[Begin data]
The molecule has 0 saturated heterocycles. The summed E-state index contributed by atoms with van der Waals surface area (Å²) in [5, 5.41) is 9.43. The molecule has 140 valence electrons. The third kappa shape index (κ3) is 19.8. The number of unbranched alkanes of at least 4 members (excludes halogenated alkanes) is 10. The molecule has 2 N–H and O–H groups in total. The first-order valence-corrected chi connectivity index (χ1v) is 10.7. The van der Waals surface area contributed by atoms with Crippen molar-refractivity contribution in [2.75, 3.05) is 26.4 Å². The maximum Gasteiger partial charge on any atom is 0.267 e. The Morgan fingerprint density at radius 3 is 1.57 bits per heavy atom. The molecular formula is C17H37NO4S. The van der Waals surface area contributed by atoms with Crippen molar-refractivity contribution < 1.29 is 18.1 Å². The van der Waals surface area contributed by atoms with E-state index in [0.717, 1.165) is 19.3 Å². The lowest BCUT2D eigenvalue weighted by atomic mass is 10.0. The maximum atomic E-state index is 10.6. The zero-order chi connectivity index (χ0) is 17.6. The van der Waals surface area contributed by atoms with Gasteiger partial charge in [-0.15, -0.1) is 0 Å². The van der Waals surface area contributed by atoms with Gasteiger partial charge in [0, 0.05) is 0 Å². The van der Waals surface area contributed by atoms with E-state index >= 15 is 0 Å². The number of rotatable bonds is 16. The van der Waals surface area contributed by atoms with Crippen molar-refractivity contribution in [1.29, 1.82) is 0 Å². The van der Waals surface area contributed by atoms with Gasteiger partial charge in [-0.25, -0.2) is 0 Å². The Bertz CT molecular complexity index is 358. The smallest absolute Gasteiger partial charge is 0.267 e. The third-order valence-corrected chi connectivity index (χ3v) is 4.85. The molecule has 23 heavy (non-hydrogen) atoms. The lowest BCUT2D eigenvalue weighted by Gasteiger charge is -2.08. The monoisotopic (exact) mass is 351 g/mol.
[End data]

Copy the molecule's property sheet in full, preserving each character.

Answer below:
The molecule has 0 saturated heterocycles. The summed E-state index contributed by atoms with van der Waals surface area (Å²) in [5, 5.41) is 9.43. The molecule has 140 valence electrons. The third kappa shape index (κ3) is 19.8. The number of unbranched alkanes of at least 4 members (excludes halogenated alkanes) is 10. The molecule has 2 N–H and O–H groups in total. The first-order valence-corrected chi connectivity index (χ1v) is 10.7. The van der Waals surface area contributed by atoms with Crippen molar-refractivity contribution in [2.75, 3.05) is 26.4 Å². The maximum Gasteiger partial charge on any atom is 0.267 e. The Morgan fingerprint density at radius 3 is 1.57 bits per heavy atom. The molecular formula is C17H37NO4S. The van der Waals surface area contributed by atoms with Crippen molar-refractivity contribution < 1.29 is 18.1 Å². The van der Waals surface area contributed by atoms with E-state index in [0.717, 1.165) is 19.3 Å². The lowest BCUT2D eigenvalue weighted by atomic mass is 10.0. The maximum atomic E-state index is 10.6. The zero-order chi connectivity index (χ0) is 17.6. The van der Waals surface area contributed by atoms with Gasteiger partial charge in [-0.15, -0.1) is 0 Å². The van der Waals surface area contributed by atoms with Gasteiger partial charge in [0, 0.05) is 0 Å². The van der Waals surface area contributed by atoms with E-state index >= 15 is 0 Å². The number of rotatable bonds is 16. The van der Waals surface area contributed by atoms with Crippen molar-refractivity contribution in [1.29, 1.82) is 0 Å². The van der Waals surface area contributed by atoms with Gasteiger partial charge in [-0.25, -0.2) is 0 Å². The Bertz CT molecular complexity index is 358. The smallest absolute Gasteiger partial charge is 0.267 e. The third-order valence-corrected chi connectivity index (χ3v) is 4.85. The molecule has 23 heavy (non-hydrogen) atoms. The lowest BCUT2D eigenvalue weighted by Gasteiger charge is -2.08. The monoisotopic (exact) mass is 351 g/mol.